IMAP Extension for Object Identifiers
draft-ietf-extra-imap-objectid-08

Note: This ballot was opened for revision 05 and is now closed.

(Ben Campbell) Yes

(Alexey Melnikov) Yes

(Adam Roach) Yes

Comment (2018-07-31 for -07)
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Thanks for the work that went into defining this mechanism -- it seems like a
very useful optimization. I have a few minor comments.

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§7:

>     resp-text-code =/ "MAILBOXID" SP "(" objectid ")"
>             ; incorporated before the expansion rule of
>             ;  atom [SP 1*<any TEXT-CHAR except "]">]
>             ; that appears in [@!RFC3501]

The "<" and ">" in the preceding text should be replaced with literal
less-than and greater-than symbols.

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§8.1:

>  An objectid is a string of 1 to 255 characters from the following set
>  of 64 codepoints. a-z, A-Z, 0-9, '_', '-'.

It would probably be helpful for implementors if this section indicated that
these are the same characters used by the "base64url" encoding defined in RFC
4648. Doing so will let implementors know that they can use existing
implementations of base64url to convert the output of a hash function into a
syntactically valid objectid.

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§11:

>  The use of a digest for ID generation may be used as proof that a
>  particular sequence of bytes was seen by the server, however this is
>  only a risk if IDs are leaked to clients who don't have permission to
>  fetch the data directly.  Servers that are expected to handle highly
>  sensitive data should consider using a ID generation mechanism which
>  doesn't derive from a digest.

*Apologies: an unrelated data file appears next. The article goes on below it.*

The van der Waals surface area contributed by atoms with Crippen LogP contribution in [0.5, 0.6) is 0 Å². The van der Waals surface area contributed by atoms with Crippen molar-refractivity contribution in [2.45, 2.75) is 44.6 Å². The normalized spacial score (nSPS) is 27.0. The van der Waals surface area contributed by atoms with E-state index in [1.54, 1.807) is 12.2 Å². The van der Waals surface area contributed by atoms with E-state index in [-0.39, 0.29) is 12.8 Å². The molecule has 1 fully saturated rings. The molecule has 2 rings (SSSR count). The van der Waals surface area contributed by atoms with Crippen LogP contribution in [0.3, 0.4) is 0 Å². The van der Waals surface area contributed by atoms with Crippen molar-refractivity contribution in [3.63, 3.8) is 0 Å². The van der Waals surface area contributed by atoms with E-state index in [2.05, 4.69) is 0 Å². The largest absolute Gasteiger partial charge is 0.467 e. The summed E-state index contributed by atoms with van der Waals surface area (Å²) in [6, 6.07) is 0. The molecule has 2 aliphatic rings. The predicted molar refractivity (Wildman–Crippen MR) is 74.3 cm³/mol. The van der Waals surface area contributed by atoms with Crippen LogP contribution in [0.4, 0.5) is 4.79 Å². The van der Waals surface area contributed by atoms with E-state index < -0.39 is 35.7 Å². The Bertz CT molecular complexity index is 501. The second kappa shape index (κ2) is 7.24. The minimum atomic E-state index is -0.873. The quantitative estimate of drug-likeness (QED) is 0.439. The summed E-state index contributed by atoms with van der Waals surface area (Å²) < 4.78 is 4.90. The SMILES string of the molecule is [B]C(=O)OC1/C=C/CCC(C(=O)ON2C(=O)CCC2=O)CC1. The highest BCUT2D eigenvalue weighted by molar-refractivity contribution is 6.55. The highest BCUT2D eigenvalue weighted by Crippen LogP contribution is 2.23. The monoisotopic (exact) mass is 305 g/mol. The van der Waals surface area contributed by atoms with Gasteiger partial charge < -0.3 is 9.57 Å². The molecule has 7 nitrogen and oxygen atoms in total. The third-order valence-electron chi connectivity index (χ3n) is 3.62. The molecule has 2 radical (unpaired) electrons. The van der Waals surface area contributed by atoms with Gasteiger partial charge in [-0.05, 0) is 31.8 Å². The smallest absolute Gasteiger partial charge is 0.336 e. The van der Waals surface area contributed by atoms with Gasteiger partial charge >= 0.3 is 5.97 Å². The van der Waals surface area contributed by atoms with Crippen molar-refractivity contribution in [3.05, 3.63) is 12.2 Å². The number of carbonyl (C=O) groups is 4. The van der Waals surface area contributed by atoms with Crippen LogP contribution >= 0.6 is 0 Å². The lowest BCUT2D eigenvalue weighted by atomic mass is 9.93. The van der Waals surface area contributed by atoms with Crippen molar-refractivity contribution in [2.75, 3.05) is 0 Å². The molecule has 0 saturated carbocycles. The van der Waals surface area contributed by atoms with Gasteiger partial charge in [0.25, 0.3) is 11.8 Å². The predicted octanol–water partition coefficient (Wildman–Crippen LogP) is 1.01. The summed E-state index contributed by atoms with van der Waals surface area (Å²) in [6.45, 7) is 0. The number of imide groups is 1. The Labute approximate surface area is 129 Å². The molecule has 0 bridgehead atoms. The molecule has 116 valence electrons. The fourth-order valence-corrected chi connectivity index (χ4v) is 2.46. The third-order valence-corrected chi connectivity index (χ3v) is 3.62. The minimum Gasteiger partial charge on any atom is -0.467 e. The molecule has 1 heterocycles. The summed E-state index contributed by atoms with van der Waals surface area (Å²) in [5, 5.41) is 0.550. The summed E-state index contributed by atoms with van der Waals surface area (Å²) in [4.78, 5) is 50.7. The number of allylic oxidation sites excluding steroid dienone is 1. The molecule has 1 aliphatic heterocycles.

Couldn't this be addressed with a per-user salt value rather than a non-digest
identifier?

(Ignas Bagdonas) No Objection

Comment (2018-08-02)
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The document has implementation considerations section - thank you for that. In the context of IETF 102 plenary discussions on running code - what would be the status and interoperability of existing implementations, if any? Could that be added to the abvementioned section?

Deborah Brungard No Objection

Alissa Cooper No Objection

Comment (2018-07-31 for -07)
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Section 5.2:

"The THREADID data item is an objectid which uniquely identifies a set
   of messages which the server believes should be grouped together when
   presented.
	...
The server SHOULD return the same THREADID for related messages even
   if they are in different mailboxes."

"related" seems like a broader characterization than "messages which the server believes should be grouped together when presented," but I'm assuming they are meant to be equivalent. I think it would help to clarify this in the second sentence, i.e., that messages that would appear threaded if they were in the same mailbox SHOULD return the same THREADID even if they are in different mailboxes.

Section 8.1:

s/from the following set of 64 codepoints. a-z, A-Z, 0-9, '_', '-'./from the following set of 64 codepoints: a-z, A-Z, 0-9, '_', '-'./

(Spencer Dawkins) No Objection

Benjamin Kaduk No Objection

Comment (2018-07-30 for -06)
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This is pretty exciting to see; I hope that all of this, specifically
THREADID, gains traction!

Please use the RFC 8174 boilerplate instead of a custom variant.

Section 4

nit: s/invarients/invariants/

Section 5.3

Is this valid ABNF without quotes around the literals, SP, and whatnot?

Section 7

The comment lines seem to have been wrapped badly for some of these
stanzas.

Section 11

   If a digest is used for ID generation, it must have a collision
   resistent property, so server implementations are advised to monitor
   current security research and choose secure digests.  As the IDs are
   generated by the server, it will be possible to migrate to a new hash